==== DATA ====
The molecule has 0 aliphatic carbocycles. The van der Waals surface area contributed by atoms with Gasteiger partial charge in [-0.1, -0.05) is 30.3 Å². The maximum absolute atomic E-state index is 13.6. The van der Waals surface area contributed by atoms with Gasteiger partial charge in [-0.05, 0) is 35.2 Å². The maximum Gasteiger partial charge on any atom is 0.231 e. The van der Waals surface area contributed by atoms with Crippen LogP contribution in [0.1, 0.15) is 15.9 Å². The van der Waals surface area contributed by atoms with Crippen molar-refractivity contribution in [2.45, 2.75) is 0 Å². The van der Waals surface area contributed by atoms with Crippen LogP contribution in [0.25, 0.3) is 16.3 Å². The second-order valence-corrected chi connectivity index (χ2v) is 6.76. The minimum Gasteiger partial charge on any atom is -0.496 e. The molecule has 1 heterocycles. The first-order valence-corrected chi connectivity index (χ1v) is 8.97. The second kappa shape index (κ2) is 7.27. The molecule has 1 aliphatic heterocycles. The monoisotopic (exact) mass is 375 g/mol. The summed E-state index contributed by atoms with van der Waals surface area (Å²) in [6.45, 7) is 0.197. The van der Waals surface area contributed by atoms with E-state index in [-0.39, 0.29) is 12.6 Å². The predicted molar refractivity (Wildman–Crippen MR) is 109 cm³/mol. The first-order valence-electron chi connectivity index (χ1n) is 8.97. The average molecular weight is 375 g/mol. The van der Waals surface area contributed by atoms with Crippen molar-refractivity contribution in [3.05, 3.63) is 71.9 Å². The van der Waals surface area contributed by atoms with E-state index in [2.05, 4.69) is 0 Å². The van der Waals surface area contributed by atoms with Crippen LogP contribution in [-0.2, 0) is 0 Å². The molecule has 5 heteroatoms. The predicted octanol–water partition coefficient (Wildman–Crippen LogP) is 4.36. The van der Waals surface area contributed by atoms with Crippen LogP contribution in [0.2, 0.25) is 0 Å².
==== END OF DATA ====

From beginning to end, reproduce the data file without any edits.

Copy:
The molecule has 0 aliphatic carbocycles. The van der Waals surface area contributed by atoms with Gasteiger partial charge in [-0.1, -0.05) is 30.3 Å². The maximum absolute atomic E-state index is 13.6. The van der Waals surface area contributed by atoms with Gasteiger partial charge in [-0.05, 0) is 35.2 Å². The maximum Gasteiger partial charge on any atom is 0.231 e. The van der Waals surface area contributed by atoms with Crippen LogP contribution in [0.1, 0.15) is 15.9 Å². The van der Waals surface area contributed by atoms with Crippen molar-refractivity contribution in [2.45, 2.75) is 0 Å². The van der Waals surface area contributed by atoms with Crippen LogP contribution in [0.25, 0.3) is 16.3 Å². The second-order valence-corrected chi connectivity index (χ2v) is 6.76. The minimum Gasteiger partial charge on any atom is -0.496 e. The molecule has 1 heterocycles. The first-order valence-corrected chi connectivity index (χ1v) is 8.97. The second kappa shape index (κ2) is 7.27. The molecule has 1 aliphatic heterocycles. The monoisotopic (exact) mass is 375 g/mol. The summed E-state index contributed by atoms with van der Waals surface area (Å²) in [6.45, 7) is 0.197. The van der Waals surface area contributed by atoms with E-state index in [-0.39, 0.29) is 12.6 Å². The predicted molar refractivity (Wildman–Crippen MR) is 109 cm³/mol. The first-order valence-electron chi connectivity index (χ1n) is 8.97. The average molecular weight is 375 g/mol. The van der Waals surface area contributed by atoms with Crippen molar-refractivity contribution in [3.05, 3.63) is 71.9 Å². The van der Waals surface area contributed by atoms with E-state index in [2.05, 4.69) is 0 Å². The van der Waals surface area contributed by atoms with Crippen LogP contribution in [-0.2, 0) is 0 Å². The molecule has 5 heteroatoms. The predicted octanol–water partition coefficient (Wildman–Crippen LogP) is 4.36. The van der Waals surface area contributed by atoms with Crippen LogP contribution in [0.2, 0.25) is 0 Å².